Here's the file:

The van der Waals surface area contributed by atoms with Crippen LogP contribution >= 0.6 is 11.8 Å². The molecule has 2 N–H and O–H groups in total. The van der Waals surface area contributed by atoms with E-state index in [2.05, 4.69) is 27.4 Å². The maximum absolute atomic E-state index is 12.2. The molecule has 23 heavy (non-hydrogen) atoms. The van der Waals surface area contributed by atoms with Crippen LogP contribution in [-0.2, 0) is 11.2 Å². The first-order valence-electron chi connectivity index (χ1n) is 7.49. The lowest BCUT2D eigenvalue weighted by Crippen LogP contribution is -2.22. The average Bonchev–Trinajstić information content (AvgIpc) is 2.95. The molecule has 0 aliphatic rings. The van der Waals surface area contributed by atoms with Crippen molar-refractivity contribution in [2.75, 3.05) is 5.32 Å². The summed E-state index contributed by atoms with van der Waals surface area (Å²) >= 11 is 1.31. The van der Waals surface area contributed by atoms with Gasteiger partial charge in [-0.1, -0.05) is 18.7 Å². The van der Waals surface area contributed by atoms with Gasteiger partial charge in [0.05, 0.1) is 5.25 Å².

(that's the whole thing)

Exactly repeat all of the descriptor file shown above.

The van der Waals surface area contributed by atoms with Crippen LogP contribution >= 0.6 is 11.8 Å². The molecule has 2 N–H and O–H groups in total. The van der Waals surface area contributed by atoms with E-state index in [2.05, 4.69) is 27.4 Å². The maximum absolute atomic E-state index is 12.2. The molecule has 23 heavy (non-hydrogen) atoms. The van der Waals surface area contributed by atoms with Crippen LogP contribution in [-0.2, 0) is 11.2 Å². The first-order valence-electron chi connectivity index (χ1n) is 7.49. The lowest BCUT2D eigenvalue weighted by Crippen LogP contribution is -2.22. The average Bonchev–Trinajstić information content (AvgIpc) is 2.95. The molecule has 0 aliphatic rings. The van der Waals surface area contributed by atoms with Crippen molar-refractivity contribution in [2.75, 3.05) is 5.32 Å². The summed E-state index contributed by atoms with van der Waals surface area (Å²) >= 11 is 1.31. The van der Waals surface area contributed by atoms with Gasteiger partial charge in [-0.1, -0.05) is 18.7 Å². The van der Waals surface area contributed by atoms with Gasteiger partial charge in [0.05, 0.1) is 5.25 Å².